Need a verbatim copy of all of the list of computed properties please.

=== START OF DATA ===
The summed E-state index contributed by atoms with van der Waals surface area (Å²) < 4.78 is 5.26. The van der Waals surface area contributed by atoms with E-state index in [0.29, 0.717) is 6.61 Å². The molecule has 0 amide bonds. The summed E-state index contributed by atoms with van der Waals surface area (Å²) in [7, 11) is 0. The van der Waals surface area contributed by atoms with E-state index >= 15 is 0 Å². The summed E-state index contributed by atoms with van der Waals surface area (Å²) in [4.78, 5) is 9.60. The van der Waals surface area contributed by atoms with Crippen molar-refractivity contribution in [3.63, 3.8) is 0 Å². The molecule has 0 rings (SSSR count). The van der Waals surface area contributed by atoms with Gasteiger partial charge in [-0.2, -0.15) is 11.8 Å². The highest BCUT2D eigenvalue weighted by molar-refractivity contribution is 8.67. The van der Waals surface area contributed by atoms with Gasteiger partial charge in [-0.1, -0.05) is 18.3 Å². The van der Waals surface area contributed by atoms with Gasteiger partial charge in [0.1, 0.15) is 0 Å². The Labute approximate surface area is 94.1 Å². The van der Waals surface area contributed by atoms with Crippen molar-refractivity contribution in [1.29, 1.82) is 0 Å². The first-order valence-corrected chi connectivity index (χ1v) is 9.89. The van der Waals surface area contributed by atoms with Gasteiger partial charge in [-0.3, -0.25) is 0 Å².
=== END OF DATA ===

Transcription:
The summed E-state index contributed by atoms with van der Waals surface area (Å²) < 4.78 is 5.26. The van der Waals surface area contributed by atoms with E-state index in [0.29, 0.717) is 6.61 Å². The molecule has 0 amide bonds. The summed E-state index contributed by atoms with van der Waals surface area (Å²) in [7, 11) is 0. The van der Waals surface area contributed by atoms with E-state index >= 15 is 0 Å². The summed E-state index contributed by atoms with van der Waals surface area (Å²) in [4.78, 5) is 9.60. The van der Waals surface area contributed by atoms with Crippen molar-refractivity contribution in [3.63, 3.8) is 0 Å². The molecule has 0 rings (SSSR count). The van der Waals surface area contributed by atoms with Gasteiger partial charge in [-0.2, -0.15) is 11.8 Å². The highest BCUT2D eigenvalue weighted by molar-refractivity contribution is 8.67. The van der Waals surface area contributed by atoms with Gasteiger partial charge in [-0.1, -0.05) is 18.3 Å². The van der Waals surface area contributed by atoms with Gasteiger partial charge in [0.1, 0.15) is 0 Å². The Labute approximate surface area is 94.1 Å². The van der Waals surface area contributed by atoms with Crippen molar-refractivity contribution in [1.29, 1.82) is 0 Å². The first-order valence-corrected chi connectivity index (χ1v) is 9.89. The van der Waals surface area contributed by atoms with Gasteiger partial charge in [-0.3, -0.25) is 0 Å².